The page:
Michael Kors Holdings Ltd. (KORS) gave back 2.92%, making the past two weeks a wash. KORS continues to elicit higher expectations as Piper Jaffray raised its price target for KORS last Thursday to $65.00 — a hefty 26% above Friday’s closing price. KORS is a HOLD.
United States Natural Gas Fund LP (UNG) ended the week flat. UNG appeared to stabilize last week on positive energy-sector news. The latest Energy Information Administration (EIA) Inventory report listed a 73 billion cubic feet (BCF) decrease in natural gas inventories. That is likely to put upward pressure on prices. UNG is a HOLD.
PowerShares Listed Private Equity (PSP) gained 1.13% over the past five trading days. PSP closed its third winning week in a row last week since bottoming on the 200-day moving average. PSP will challenge its $9.93 52-week high this week. A break above this level is very bullish. PSP is a BUY.
Discover Financial Services (DFS) dipped 1.11% last week after hitting a new 52-week high on Monday. The latest Discover Financial Services’ U.S. Spending Monitor reported that 39% of consumers polled had plans to increase their December spending. Although this is a normal blip for the holiday season, there was a 3% increase in those consumers asked if they were planning to increase their discretionary personal spending. DFS will report earnings on Dec. 20. DFS is a BUY.
HollyFrontier Corp. (HFC) closed the week down 3.73%. The Street Ratings service reiterated its ‘Buy’ recommendation for HFC last Friday with an “A+” rating. The Street cited multiple positive strengths, including increasing revenue growth and earnings per share growth, as well as its solid financial position. HFC is a BUY.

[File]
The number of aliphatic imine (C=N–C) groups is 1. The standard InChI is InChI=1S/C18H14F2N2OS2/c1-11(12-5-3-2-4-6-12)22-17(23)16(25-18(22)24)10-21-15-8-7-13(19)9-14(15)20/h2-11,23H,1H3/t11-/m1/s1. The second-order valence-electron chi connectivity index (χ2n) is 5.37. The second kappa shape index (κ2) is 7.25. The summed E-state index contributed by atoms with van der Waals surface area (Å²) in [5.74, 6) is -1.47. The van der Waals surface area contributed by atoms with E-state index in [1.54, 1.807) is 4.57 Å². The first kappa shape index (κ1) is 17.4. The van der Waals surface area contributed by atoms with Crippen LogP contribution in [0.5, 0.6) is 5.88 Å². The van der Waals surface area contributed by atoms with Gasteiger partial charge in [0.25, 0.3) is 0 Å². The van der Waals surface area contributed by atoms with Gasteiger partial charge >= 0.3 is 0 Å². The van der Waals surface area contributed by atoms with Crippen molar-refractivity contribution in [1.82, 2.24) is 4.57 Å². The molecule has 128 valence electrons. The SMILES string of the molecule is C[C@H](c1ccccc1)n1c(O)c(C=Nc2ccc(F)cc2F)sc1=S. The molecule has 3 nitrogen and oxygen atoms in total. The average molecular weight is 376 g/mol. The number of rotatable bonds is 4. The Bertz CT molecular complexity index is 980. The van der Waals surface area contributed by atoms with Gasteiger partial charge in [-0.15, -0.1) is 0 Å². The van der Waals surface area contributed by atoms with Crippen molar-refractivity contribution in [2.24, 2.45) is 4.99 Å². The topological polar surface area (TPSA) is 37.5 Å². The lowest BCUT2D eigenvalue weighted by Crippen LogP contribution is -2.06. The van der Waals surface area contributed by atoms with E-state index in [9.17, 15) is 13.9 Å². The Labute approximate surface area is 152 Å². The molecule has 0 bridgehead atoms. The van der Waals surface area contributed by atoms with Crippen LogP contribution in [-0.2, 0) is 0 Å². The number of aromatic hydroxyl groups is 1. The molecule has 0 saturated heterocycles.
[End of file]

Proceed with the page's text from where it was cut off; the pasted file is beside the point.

Apple Inc. (AAPL) lost 8.89% for the week. AAPL continued to suffer at the hands of pundits debating whether Apple can maintain its future earnings growth. With Apple’s fundamentals solid, the stock trading at a single digit P/E ratio and how investors react to AAPL’s $500 price level — the stop price on your position — is really what you need to keep an eye on. If Apple successfully rebounds from the $500 level, you will likely see extended gains in Apple’s share price well into Q1 of 2013. No one ever said “catching a falling knife” was painless. But AAPL is a BUY.
HDFC Bank Ltd. (HDB) closed flat for its first week in your portfolio. HDB traded sideways last week as it prepared to find direction in the days or weeks ahead. Given my bullish stance on emerging markets, I fully expect the stock to break out to the upside. Analysts collectively rate HDB as ‘Overweight.’ HDB is a BUY.